Obituary Hans Lofgren (1953–2014)

Published date01 December 2014
Date01 December 2014
Subject MatterObituaries
Military-Madrasa-Mullah Complex 259
India Quarterly, 66, 2 (2010): 133–149
A Global Threat 259
Hans Lofgren (1953–2014)
Hans Lofgren, a member of the Editorial Board of this journal, unexpectedly passed away on 13 July
2014, while attending a conference in Chicago, United States. Hans was an Associate Professor in
the School of Humanities and Social Sciences at Deakin University, Melbourne, Australia. He was
also the Associate Editor of the Australian Journal of Political Science, the quarterly journal of the
Australian Political Studies Association.
Born in Stockholm, Sweden, Hans Vilhelm Martin Lofgren studied at the University of Gothenburg.
After marrying Rhonda Small, presently a Professor of Public Health at La Trobe University, he moved
to Australia. He obtained a PhD from the University of Melbourne, and started his teaching career at
University of Tasmania. Later in 2001, he moved to Deakin.
Hans’ core research focus was the political economy of health and pharmaceuticals, with a special
focus on Australia and India. He was particularly interested in how policy interventions in this field
impacted upon the most vulnerable sections in developing countries. He was acclaimed internationally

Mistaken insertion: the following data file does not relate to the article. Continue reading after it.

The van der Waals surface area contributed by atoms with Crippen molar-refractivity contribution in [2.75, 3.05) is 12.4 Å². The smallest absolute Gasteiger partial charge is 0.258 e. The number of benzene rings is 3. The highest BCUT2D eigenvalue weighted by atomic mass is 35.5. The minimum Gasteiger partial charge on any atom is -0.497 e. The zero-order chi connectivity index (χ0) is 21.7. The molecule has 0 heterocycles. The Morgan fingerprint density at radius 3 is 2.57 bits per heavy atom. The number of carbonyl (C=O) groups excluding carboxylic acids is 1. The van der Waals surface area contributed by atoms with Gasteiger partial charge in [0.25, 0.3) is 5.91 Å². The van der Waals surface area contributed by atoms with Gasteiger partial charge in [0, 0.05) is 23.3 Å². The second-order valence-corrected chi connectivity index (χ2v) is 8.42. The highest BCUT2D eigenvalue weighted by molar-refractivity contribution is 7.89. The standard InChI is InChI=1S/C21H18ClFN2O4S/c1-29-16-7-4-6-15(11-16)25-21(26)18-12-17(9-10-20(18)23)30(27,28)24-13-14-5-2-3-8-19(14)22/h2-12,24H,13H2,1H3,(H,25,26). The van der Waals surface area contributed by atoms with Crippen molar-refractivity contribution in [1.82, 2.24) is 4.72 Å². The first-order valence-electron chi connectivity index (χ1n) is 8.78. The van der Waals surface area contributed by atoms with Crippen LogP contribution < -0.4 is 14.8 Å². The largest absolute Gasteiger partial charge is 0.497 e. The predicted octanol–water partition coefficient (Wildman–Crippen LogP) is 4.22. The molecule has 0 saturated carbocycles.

as an expert in the field of medicine policy. His publications include H. Lofgren and P. Sarangi (Eds),
The Politics and Culture of Globalisation: India and Australia (Social Science Press, 2009); H. Lofgren,
M. Leahy and E. de Leeuw (Eds), Democratizing Health: Consumer Groups in the Policy Process
(Edward Elgar, 2011); H. Lofgren (Ed.), The Political Economy of Pharmaceuticals and Access to
Medicines: World Pharmacy and India (Social Science Press, 2013); and H. Lofgren and O.D. Williams
(Eds), The New Political Economy of Pharmaceuticals: Production, Innovation and TRIPS in the
Global South (Palgrave Macmillan, 2013). In recent years, he developed a keen interest in the study of
Indian politics, especially the study of Left politics in West Bengal and Kerala.
He was deeply committed to democratizing health. His book, Democratizing Health, is a pioneering
contribution which, for the very first time, presents an internationally comparative analysis of develop-
ments in the area of contemporary health policy. In this, he pointed out the division in liberal demo-
cracies on the question of health between the individualists and collectivists. Democratization of health
for Hans meant loosening the dominance of medical and managerial groups so as to universalize access
to medical services, and particularly to ensure that excluded groups have their needs met.
Hans had extensively published on the dynamics of bio-pharma industry in different parts of the
world. He argued that the bio-economy was critically dependent on state intervention, and state support
for R&D constituted a core asset in the evolution of bio-industrial complexes. He took a favourable view
of Indian bio-pharma industries with large-scale manufacturing plants and growing R&D facilities that
are now major suppliers of generic drugs across both developed and developing countries. His book, The
Politics of the Pharmaceutical Industry and Access to Medicines: World Pharmacy and India, examines
Studies in Indian Politics
2(2) 259–260
© 2014 Lokniti, Centre for the
Study of Developing Societies
SAGE Publications
Los Angeles, London,
New Delhi, Singapore,
Washington DC
DOI: 10.1177/2321023014551890

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